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Harvesting, Storing, & Preserving Grapes

Harvesting Grapes

Harvesting Grapes

Harvesting Grapes

How do you know when your grapes are ripe for the picking? The answer depends on the type of grapes you’re growing and how you plan to use them. Are you growing wine grapes? That’s the most complicated process, involving an assessment of the fruit’s pH and sugar content. But if you’re growing grapes to make jelly or just to have as fresh fruit, the best way to determine their ripeness is to pick a grape off the vine and taste it. Look for a bunch of grapes that have developed their final color and look ripe. Then sample one or two. If they pass the taste test, then get out your pruning shears and snip off the whole bunch. Be sure to handle your grape clusters with care so you don’t bruise the fruit. Remove any discolored or damaged berries right away.

Timing is everything

When you know your grapes are ready for harvest, check the weather forecast. You should harvest your grapes on a warm, dry day. This will ensure better sugar content, better taste, and a lower likelihood of mold.

The exact harvest time for your grapes will depend on where you are, the length of your growing season, the crop load of the variety, as well as the purpose of the harvested fruit. In general, though, there are a few key indicators you can check:

Taste: If they taste sweet, they’re ready for harvest. You can start checking your vines 3-4 weeks before your anticipated harvest date. Taste a grape or two a day until the grapes hit that magic flavorful level. Try to take your samples at the same time of day, and be sure to sample from several areas of the vine.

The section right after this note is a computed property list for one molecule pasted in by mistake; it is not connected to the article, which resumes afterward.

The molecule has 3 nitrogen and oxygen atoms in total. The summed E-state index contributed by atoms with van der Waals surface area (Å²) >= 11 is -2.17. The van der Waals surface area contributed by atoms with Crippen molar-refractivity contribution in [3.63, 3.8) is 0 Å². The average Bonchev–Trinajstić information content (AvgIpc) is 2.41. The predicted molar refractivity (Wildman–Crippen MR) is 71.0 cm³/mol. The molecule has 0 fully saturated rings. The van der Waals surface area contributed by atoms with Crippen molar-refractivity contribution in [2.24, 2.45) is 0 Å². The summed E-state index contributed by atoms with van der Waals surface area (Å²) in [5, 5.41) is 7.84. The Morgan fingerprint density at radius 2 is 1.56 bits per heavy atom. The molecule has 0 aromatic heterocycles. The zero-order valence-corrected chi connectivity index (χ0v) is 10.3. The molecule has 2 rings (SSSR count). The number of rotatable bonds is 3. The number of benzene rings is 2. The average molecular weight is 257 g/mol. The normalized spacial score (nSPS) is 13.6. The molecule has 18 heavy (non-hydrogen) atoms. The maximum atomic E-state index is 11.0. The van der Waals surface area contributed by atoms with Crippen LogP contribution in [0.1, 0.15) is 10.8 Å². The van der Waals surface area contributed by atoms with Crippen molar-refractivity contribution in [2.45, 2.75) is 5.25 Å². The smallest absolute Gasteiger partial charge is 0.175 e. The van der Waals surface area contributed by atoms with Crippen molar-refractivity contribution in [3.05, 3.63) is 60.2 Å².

Be sure your grapes are fully ripe before you harvest them; unlike some other fruits, grapes do not continue to ripen once they’re off the vine.

Size: When your grapes reach their full size, they’ll be just a little less firm to the touch, indicating they’re ripe (or close to it). Perform a taste test.

Color: If you’re harvesting grapes for jelly or wine making, you need to harvest them at just the right time for maximum sweetness. Color is one of the indicators for ripeness, but it’s not necessarily the most reliable; some grapes change color early in their growing process, well before they’re ripe. But when grapes are completely ripe, you’ll notice their whitish coating is more pronounced and their seeds (if they have them) will turn from green to brown. Of course, the seed color change will only be helpful if you can see through the grapes’ translucent skin. The best ripeness indicator at this point? Taste them.

Birds: Birds love grapes, and our feathered friends have an innate sense of when grapes are ripe for eating. If you head out to your vines and you have a lot of birds for company, plan to bring in your grape harvest in the next couple of days — if you want to have any for yourself.

Grapes for Jelly

If you’re growing grapes for jelly, it’s OK to harvest them a little before they’re fully ripe. You’re going to be adding sugar to make your jelly, so you don’t have to worry about the grapes being at their peak sweetness. However, if you do wind up harvesting fully sweet grapes, you can just adjust the sugar level when you make your jelly.

Grapes for Raisins

Grapes and raisins

Grapes and raisins

 

If you’re tired of boxed raisins and you’d like to make your own, this is the one time you can leave your grapes on the vine a little longer — say, 3-4 days. This will let the grapes develop a higher sugar content, which will give you sweeter raisins. The only thing to be careful of, though, is our feathered friends. If you plan to leave your grapes out a little longer once they’re fully ripe, cover your vines with fine mesh netting or floating row covers staked down to the ground to keep the birds out.

Storing & Preserving Grapes

Grapes of various colors in a basket

Grapes of various colors in a basket

 

You have a wide variety of choices when it comes to storing and preserving your grapes.